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Police chief: Violent crimes see dramatic 76 percent decrease

By: Kayla Dimick | Southfield Sun | Published April 8, 2015

 A police car drives past the Southfield Police Department, 26000 Evergreen Road. Last year, violent crime rates were down by 25 percent, according to Hawkins.

A police car drives past the Southfield Police Department, 26000 Evergreen Road. Last year, violent crime rates were down by 25 percent, according to Hawkins.

Photo by Deb Jacques


SOUTHFIELD — According to Chief of Police Eric Hawkins, Southfield residents have reason to breathe a little easier thanks to a dramatic decrease in violent crimes over the last decade.

Hawkins said violent crimes have decreased by 76 percent between 2003 and 2013. Last year, violent crimes went down by 25 percent.

The FBI categorizes violent crimes as homicides, robberies, criminal sexual conduct and aggravated assault, according to Hawkins.

“What’s remarkable about that decrease is during that time nationally, violent crimes went down by 14 and 16 percent,” Hawkins said. “So, Southfield far outpaced the rate of decrease we’re seeing nationally.”

The giant fall in violent crimes, Hawkins said, can be attributed to the teamwork between the city government, the school system and residents.

“Recent studies are suggesting a major factor in reducing crimes in municipalities across the country is the quality of the public school system, and it just so happens we have an award-winning public school system, and over the last 10 years has been getting progressively better,” Hawkins said.

In recent years, Southfield High School, Southfield-Lathrup High School, Brace-Lederle School, Levey Middle School, McIntyre Elementary School, Stevenson Elementary School and Thompson Middle School have all been designated Exemplary Schools by the Michigan Department of Education.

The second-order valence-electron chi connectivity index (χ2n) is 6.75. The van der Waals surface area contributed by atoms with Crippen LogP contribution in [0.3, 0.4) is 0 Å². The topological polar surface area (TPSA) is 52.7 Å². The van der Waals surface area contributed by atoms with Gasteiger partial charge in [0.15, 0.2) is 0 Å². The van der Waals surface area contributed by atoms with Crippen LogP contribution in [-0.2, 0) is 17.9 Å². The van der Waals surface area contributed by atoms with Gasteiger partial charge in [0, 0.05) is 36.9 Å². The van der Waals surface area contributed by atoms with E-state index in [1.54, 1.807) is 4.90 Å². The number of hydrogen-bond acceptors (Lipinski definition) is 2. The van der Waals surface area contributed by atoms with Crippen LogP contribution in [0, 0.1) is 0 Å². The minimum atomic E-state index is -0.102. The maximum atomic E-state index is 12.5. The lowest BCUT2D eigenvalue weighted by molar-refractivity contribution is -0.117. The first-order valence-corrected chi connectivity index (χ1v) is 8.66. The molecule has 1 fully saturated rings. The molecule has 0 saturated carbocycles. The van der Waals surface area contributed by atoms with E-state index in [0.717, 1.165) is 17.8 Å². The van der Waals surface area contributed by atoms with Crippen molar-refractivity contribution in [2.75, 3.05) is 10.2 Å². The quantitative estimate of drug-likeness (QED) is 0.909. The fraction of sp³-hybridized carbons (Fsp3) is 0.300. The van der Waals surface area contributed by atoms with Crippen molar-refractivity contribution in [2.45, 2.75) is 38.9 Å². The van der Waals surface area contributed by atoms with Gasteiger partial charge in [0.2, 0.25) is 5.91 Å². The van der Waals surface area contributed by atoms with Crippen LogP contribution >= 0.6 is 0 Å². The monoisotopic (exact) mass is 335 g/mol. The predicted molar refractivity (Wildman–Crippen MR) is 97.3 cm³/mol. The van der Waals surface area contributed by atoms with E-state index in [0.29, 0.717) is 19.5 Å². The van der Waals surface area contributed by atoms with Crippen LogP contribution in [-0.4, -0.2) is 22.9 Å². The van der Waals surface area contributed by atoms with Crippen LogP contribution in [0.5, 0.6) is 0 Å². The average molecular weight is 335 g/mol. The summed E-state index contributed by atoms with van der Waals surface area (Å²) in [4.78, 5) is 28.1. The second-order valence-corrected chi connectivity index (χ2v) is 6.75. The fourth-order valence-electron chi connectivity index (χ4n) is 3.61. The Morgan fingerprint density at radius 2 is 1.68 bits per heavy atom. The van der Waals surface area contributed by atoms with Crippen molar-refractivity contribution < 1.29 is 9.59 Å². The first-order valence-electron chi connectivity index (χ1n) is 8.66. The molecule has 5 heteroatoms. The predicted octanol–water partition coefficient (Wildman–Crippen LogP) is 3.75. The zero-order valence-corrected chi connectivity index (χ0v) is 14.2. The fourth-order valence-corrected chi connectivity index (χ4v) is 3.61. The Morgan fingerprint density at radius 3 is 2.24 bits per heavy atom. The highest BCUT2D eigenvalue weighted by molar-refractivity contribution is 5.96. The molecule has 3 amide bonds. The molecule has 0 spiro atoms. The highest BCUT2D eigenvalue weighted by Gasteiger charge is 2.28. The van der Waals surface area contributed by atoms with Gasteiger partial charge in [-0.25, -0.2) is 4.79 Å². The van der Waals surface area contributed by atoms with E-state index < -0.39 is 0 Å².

Hawkins said the most violent crimes are committed by 18- to 26-year-olds, and studies have shown that individuals with a poor education are more likely to commit those crimes. A lack of education, Hawkins said, can lead these individuals to be hopeless and apathetic.

“In our city, individuals in that age range typically have jobs because of education — they typically have families — as the quality of education and our school system has increased, then we’ve seen the crime rate correspondingly decrease,” Hawkins said.

Southfield Public Schools could not be reached for comment by press time.

Hawkins said the hefty reduction in violent crimes is also due to a three-pronged approach from the city government. He said the current and former mayors, the City Council and the Public Safety Department have all been working together to ensure that Southfield is a safe place to live, work and play.

“(City officials) have always been committed to public safety in this city, ensuring the Police Department and Fire Department have all of the resources and staffing and support to carry out our missions,” Hawkins said.

Acting Mayor Donald Fracassi addressed the recent statistics with the Public Safety Department March 13 at the annual State of the City address.

“I would also like to add (that) residents and visitors can take comfort in the fact that the average response time to emergencies in Southfield is among the most responsive in the nation, typically under four minutes,” Fracassi said.

He reported that the Southfield Fire Department went on a record-high of 13,470 runs in 2014, and EMS transport service provided the city with additional revenue of over $2 million.

Hawkins also said that Southfield residents have played a large role in helping to make the city safer.

Community engagement programs like the Citizen’s Police Academy, the Youth Academy and the Police Chief’s Citizen Advisory Board help to get the community involved, Hawkins said, and in turn, violent crime rates plummet.

“I just want to congratulate our community for this unprecedented achievement in our city,” Hawkins said.  “This is not just a police achievement. This is truly just a community achievement.”